Monday, March 29, 2010
How autism is helping me become my true self!
As I started entering my 30's I realized that I was probably not going to join the peacecorp or ride a Greenpeace ship. I had started building my family and became a wife and mother of two. As many moms experience raising young children you begin to feel overwhelmed, isolated and exhausted (if you have a child with autism this period does not end). The only thing you have time for is to "tend your own garden". My new fantasy was to raise great children and I believed that to be equally important. I made efforts to keep my children safe and well. I breast fed both boys for two years each and had them wear cloth diapers until they were ready for potty training. I researched the best car seats available and made certain they would always have them even if we couldn't afford it. We took frequent trips to the farmers' market and it would be years before my kids were allowed to eat candy.
Despite the fact that I loved being a mom I slowly began to forget who I was. On second thought, I probably didn't know who I was at all. I had just traveled through life knowing certain things made me feel good, others didn't and most things went unnoticed. Today at the age of 36 I have began to evaluate what all these things mean. I recently changed my facebook profile picture from a picture of myself to a picture of Linda Hamilton in Terminator. One day I just decided that I didn't feel like the person in my picture anymore. Not on the inside anyway. I couldn't identify with the person that I saw because my true inner being was beginning to bubble up to the surface. The outer appearance is a shy, non-confrotional, nuturing, caring and loving mom and while I maybe all of the those things there is another side that rarely gets noticed by anyway even myself. For example, growing up in the '80s like many young girls I loved Michael Jackson, Duran Duran, Cyndy Lauper and other mainstream pop artist. My brother on the other hand was into Metal. I would hear him blasting this music that sounded more like noise but the energy was something that made my bones shake. I felt it. When my brother wasn't home I would go into his room and listen to his records. Records by Led Zepplein, AC/DC, Motley Crue, Guns n' roses, Black Sabbath... you get the point. What was it that drew me to that music and in secret no less? Today I embrace my love of metal, punk, grunge and all around protest music but somehow it continues to go against what people think of me. My husband the other day turns up the radio as a song by Taylor Swift comes on the saying "you love this..." shocked I replied, "do you even know me?" Of course not, I don't know me but that's changing.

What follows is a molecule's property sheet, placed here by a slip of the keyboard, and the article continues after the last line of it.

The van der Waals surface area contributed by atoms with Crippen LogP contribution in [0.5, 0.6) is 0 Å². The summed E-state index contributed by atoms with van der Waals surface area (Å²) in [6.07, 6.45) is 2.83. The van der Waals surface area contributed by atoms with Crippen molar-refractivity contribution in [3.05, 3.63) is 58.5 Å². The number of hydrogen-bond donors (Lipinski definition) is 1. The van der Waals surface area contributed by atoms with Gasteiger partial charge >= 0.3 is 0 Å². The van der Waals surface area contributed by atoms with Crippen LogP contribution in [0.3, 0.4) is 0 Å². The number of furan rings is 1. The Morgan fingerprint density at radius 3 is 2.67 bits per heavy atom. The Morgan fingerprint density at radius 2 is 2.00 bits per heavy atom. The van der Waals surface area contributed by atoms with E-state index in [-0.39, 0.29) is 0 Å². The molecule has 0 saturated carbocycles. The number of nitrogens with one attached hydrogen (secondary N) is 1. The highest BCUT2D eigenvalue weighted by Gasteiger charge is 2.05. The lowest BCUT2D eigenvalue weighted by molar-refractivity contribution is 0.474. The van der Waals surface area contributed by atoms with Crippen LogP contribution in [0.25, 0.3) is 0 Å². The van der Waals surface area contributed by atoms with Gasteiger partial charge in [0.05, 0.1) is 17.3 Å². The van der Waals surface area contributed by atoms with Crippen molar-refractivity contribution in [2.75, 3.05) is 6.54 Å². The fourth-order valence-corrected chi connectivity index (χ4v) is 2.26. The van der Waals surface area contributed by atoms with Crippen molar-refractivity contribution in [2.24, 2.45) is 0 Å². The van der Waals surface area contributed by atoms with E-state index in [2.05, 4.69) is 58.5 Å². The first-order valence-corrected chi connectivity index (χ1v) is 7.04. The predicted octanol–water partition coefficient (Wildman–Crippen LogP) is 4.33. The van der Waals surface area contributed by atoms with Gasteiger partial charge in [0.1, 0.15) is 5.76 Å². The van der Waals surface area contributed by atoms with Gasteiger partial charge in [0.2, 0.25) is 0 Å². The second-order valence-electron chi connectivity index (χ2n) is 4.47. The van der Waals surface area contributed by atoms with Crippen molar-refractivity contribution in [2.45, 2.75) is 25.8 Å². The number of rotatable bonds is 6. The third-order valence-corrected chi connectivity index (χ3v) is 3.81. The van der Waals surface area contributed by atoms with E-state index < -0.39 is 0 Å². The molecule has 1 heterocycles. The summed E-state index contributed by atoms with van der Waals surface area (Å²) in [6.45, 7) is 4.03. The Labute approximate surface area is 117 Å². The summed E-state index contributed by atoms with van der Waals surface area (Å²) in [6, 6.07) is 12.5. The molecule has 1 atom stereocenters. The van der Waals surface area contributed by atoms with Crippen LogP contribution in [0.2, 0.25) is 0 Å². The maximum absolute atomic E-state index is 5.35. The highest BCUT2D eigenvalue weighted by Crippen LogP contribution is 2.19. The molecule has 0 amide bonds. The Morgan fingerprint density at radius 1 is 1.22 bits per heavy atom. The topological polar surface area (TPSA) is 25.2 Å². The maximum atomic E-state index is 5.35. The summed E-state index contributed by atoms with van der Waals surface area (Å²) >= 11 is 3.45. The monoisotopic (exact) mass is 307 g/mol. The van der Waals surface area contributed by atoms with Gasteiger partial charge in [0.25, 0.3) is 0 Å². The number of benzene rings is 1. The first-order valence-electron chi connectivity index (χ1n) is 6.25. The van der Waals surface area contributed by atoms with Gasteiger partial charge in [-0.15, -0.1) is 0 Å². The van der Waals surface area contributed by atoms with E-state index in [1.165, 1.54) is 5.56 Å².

So what does this have to do with autism? After I changed my profile picture on facebook I became more active upping my friend count from around 20 to 100. I began to speak my mind in ways I had previously been afraid to do. At this time I understood why I had chosen the picture of Linda Hamilton's character Sarah Connor. When I first saw the picture I just knew that was how I felt but as I saw the change it made in me, I became more aware of how exactly I identified with her. In the first Terminator movie Sarah Connor is an ordinary woman who falls in love with a guy, gets pregnant and as she discovers her fate she begins to understand her true self. As a mom she must protect her son against obstacles greater than that of the average mom. By the second movie she has become a gun toting leader of the movement to restore life. As a mother of a child with a special need she finds her true worth. Now I know I'm no Sarah Connor but I relate. As much as I wanted to be apart of something important I never would've imagined it would happen because I became the parent of an autistic child. Today I realize that I do still need to "tend my own garden" but my garden is larger than what I originally thought. I recognize that my anger isn't something to be afraid to express. Of course, no one wants to be around someone who's angry all the time but I see that I must embrace this hard side as well as my softer side for it is this that helps me to remember my true passion in life. The passion that I've always had but went dormant for years and while I thought parenthood would replace this it has only fueled it more than ever. I am more determined now to do all in my power to show my son the road to recovery and along the way I will get the word out as best I can about the injustices happening to all people via herd medicine. (Would we be as concerned about national health care if there weren't so many sick people? But that's a rant for another time). Today I am enjoying being myself.